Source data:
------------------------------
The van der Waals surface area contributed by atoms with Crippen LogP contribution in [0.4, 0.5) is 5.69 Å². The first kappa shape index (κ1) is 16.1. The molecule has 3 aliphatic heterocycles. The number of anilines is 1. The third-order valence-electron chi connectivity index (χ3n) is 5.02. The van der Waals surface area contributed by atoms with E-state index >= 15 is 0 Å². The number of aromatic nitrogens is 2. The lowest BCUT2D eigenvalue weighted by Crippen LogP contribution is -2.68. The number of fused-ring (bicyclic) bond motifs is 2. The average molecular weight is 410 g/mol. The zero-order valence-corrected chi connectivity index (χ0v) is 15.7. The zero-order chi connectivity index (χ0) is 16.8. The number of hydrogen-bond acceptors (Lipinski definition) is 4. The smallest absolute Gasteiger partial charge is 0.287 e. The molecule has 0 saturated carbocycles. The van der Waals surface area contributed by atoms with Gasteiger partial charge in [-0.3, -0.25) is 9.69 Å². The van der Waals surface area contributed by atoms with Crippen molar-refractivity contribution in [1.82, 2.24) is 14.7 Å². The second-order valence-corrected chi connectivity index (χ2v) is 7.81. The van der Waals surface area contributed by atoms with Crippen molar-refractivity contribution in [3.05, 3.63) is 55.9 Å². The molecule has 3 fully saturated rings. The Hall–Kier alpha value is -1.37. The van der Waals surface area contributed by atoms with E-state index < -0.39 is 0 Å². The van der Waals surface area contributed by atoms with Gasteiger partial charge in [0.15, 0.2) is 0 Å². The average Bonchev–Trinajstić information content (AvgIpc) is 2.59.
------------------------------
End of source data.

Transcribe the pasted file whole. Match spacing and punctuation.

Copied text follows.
The van der Waals surface area contributed by atoms with Crippen LogP contribution in [0.4, 0.5) is 5.69 Å². The first kappa shape index (κ1) is 16.1. The molecule has 3 aliphatic heterocycles. The number of anilines is 1. The third-order valence-electron chi connectivity index (χ3n) is 5.02. The van der Waals surface area contributed by atoms with E-state index >= 15 is 0 Å². The number of aromatic nitrogens is 2. The lowest BCUT2D eigenvalue weighted by Crippen LogP contribution is -2.68. The number of fused-ring (bicyclic) bond motifs is 2. The average molecular weight is 410 g/mol. The zero-order valence-corrected chi connectivity index (χ0v) is 15.7. The zero-order chi connectivity index (χ0) is 16.8. The number of hydrogen-bond acceptors (Lipinski definition) is 4. The smallest absolute Gasteiger partial charge is 0.287 e. The molecule has 0 saturated carbocycles. The van der Waals surface area contributed by atoms with Gasteiger partial charge in [-0.3, -0.25) is 9.69 Å². The van der Waals surface area contributed by atoms with Crippen molar-refractivity contribution in [1.82, 2.24) is 14.7 Å². The second-order valence-corrected chi connectivity index (χ2v) is 7.81. The van der Waals surface area contributed by atoms with Crippen molar-refractivity contribution in [3.05, 3.63) is 55.9 Å². The molecule has 3 fully saturated rings. The Hall–Kier alpha value is -1.37. The van der Waals surface area contributed by atoms with E-state index < -0.39 is 0 Å². The van der Waals surface area contributed by atoms with Gasteiger partial charge in [0.15, 0.2) is 0 Å². The average Bonchev–Trinajstić information content (AvgIpc) is 2.59.